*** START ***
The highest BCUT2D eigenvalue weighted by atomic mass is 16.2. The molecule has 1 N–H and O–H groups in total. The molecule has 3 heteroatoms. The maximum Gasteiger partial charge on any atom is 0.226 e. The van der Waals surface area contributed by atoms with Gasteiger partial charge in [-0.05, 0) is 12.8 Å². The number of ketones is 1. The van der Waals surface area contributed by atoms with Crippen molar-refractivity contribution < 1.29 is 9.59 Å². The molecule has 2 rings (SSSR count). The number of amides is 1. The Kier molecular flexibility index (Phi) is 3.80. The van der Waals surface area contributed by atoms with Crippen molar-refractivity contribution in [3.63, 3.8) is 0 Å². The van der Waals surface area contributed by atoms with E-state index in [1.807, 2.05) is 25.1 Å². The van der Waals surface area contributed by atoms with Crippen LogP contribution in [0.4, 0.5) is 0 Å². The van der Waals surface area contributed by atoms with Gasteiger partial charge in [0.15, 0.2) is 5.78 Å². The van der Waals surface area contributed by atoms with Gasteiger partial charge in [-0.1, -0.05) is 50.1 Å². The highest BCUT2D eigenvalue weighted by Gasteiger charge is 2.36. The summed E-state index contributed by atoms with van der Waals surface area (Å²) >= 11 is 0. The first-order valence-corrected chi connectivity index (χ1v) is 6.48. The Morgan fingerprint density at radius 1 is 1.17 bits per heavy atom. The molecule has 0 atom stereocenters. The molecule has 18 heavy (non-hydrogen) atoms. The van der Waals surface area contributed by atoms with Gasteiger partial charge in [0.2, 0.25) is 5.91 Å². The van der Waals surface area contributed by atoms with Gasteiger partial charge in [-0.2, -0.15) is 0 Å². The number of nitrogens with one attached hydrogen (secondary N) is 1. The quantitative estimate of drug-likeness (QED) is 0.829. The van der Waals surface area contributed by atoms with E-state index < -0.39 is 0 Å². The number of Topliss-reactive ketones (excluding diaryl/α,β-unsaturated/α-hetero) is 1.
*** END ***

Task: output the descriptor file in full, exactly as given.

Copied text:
The highest BCUT2D eigenvalue weighted by atomic mass is 16.2. The molecule has 1 N–H and O–H groups in total. The molecule has 3 heteroatoms. The maximum Gasteiger partial charge on any atom is 0.226 e. The van der Waals surface area contributed by atoms with Gasteiger partial charge in [-0.05, 0) is 12.8 Å². The number of ketones is 1. The van der Waals surface area contributed by atoms with Crippen molar-refractivity contribution < 1.29 is 9.59 Å². The molecule has 2 rings (SSSR count). The number of amides is 1. The Kier molecular flexibility index (Phi) is 3.80. The van der Waals surface area contributed by atoms with Crippen molar-refractivity contribution in [3.63, 3.8) is 0 Å². The van der Waals surface area contributed by atoms with E-state index in [1.807, 2.05) is 25.1 Å². The van der Waals surface area contributed by atoms with Crippen LogP contribution in [0.4, 0.5) is 0 Å². The van der Waals surface area contributed by atoms with Gasteiger partial charge in [0.15, 0.2) is 5.78 Å². The van der Waals surface area contributed by atoms with Gasteiger partial charge in [-0.1, -0.05) is 50.1 Å². The highest BCUT2D eigenvalue weighted by Gasteiger charge is 2.36. The summed E-state index contributed by atoms with van der Waals surface area (Å²) >= 11 is 0. The first-order valence-corrected chi connectivity index (χ1v) is 6.48. The Morgan fingerprint density at radius 1 is 1.17 bits per heavy atom. The molecule has 0 atom stereocenters. The molecule has 18 heavy (non-hydrogen) atoms. The van der Waals surface area contributed by atoms with Gasteiger partial charge in [0.2, 0.25) is 5.91 Å². The van der Waals surface area contributed by atoms with Gasteiger partial charge in [-0.2, -0.15) is 0 Å². The number of nitrogens with one attached hydrogen (secondary N) is 1. The quantitative estimate of drug-likeness (QED) is 0.829. The van der Waals surface area contributed by atoms with E-state index < -0.39 is 0 Å². The number of Topliss-reactive ketones (excluding diaryl/α,β-unsaturated/α-hetero) is 1.